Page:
And permit me here to return to the issue of Tullock's personality: teasing, politically incorrect, and actively seeking out intellectual opposition, features that no doubt led him to make oral (re-)statements of his thought more "outrageous" than they really were.  Many people have, for example, heard Tullock quip that his favourite piece of literature was Dickens's A Christmas Carol—except, Tullock said, "for the unhappy ending when Scrooge goes soft." This, of course, was a joke, but what did Tullock mean when he widely claimed, as Boettke mentions, that people are 95 percent narrowly self-interested?  Of course, he did not mean that it always and everywhere was exactly 95 percent, as if it was a natural law.  He meant it at the "low" level as an empirical generalization, and a falsifiable one, most importantly--and one admitting, implicitly, that people are not exclusively narrowly self-interested.
Does it matter?  It does to some extent.  The Virginia school is usually distanced—sometimes by its adherents, most often by its opponents—from two of its "cousins": The Bloomington school of the Ostroms and the Rochester school of Riker. (Mitchell 1988)  The Bloomington institutionalists are often seen as more interested in the softer institutions and informal norms. (Aligica and Boettke 2009)  And the game theorists of the Rochester school have for decades allowed utility functions of actors to consist of virtually anything and sometimes as quite abstract and open-ended. (Riker and Ordeshook 1973)  These are genuine differences when compared to Tullock's rhetoric and predominant practice. But when Buchanan's distinction is kept in mind, they are not polar opposites as much as different points along a continuum.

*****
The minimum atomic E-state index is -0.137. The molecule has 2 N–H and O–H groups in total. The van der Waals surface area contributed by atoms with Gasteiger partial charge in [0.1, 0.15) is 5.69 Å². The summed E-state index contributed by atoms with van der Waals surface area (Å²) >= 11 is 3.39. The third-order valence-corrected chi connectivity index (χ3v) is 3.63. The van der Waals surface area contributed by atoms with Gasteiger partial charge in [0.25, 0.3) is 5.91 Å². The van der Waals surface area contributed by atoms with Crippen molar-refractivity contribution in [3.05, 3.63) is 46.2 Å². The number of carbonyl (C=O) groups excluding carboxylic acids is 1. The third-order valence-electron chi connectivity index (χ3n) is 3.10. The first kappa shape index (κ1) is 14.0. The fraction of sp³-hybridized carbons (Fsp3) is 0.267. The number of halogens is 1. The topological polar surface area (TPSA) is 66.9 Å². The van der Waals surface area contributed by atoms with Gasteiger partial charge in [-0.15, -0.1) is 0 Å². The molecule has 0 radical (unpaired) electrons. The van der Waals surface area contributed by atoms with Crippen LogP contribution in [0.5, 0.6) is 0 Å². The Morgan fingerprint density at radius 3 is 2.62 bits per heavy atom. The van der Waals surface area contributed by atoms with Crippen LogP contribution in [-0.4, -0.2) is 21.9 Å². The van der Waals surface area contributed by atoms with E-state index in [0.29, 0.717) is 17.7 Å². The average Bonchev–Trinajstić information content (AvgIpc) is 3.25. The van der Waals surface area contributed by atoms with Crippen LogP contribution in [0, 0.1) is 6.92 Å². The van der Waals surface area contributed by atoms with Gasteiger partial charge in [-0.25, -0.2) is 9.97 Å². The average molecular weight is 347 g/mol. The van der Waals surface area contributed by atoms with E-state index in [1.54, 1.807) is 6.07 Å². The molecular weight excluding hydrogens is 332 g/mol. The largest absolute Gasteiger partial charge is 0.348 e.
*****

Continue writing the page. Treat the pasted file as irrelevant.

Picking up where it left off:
Aligica, P. D. and P. J. Boettke. 2009. Challenging Institutional Analysis and Development: The Bloomington School. Abingdon: Routledge.
Brennan, G. and G. Tullock. 1982. "An Economic Theory of Military Tactics." Journal of Economic Behavior and Organization 3, 225-42.
Buchanan, J. M. 1979. What Should Economists Do? Indianapolis, IN: Liberty Press.
_________. 1987. "The Qualities of a Natural Economist." In C. K. Rowley, ed., Democracy and Public Choice: Essays in Honor of Gordon Tullock (pp. 9-19). Oxford: Basil Blackwell.
Kurrild-Klitgaard, P. 2001. "On Rationality, Ideal Types and Economics: Alfred Schütz and the Austrian School." Review of Austrian Economics 14 (2/3), 119-43.
Mises, L. v. 1949/1966. Human Action: A Treatise on Economics 3d rev. ed.. Chicago: Henry Regnery.
Mitchell, W. C. 1988. "Virginia, Rochester and Bloomington: Twenty-Five years of Public Choice and Political Science." Public Choice 56, 101-19.
Riker, W. H. and P. C. Ordeshook. 1973. An Introduction to Positive Political Theory. Englewood Cliffs, NJ: Prentice Hall.
Tullock, G. 1986. The Economics of Wealth and Poverty. New York: New York University Press.
_________. 1994. On the Trail of Homo Economicus: Essays by Gordon Tullock. R. D. Tollison & G. Brady, eds. Fairfax: George Mason University Press.
_________. 2001. "Monarchies, Hereditary and Non-hereditary." In W. F. Shughart and L. Razzolini, eds. The Elgar Companion to Public Choice (pp. 140-56). Cheltenham: Edward Elgar.
_________. 1972/2004. "Economic Imperialism." In C. K. Rowley, ed., Virginia Political Economy (pp. 3-15), The Selected Works of Gordon Tullock, vol. 1, C. K. Rowley, ed. Indianapolis, IN: Liberty Fund.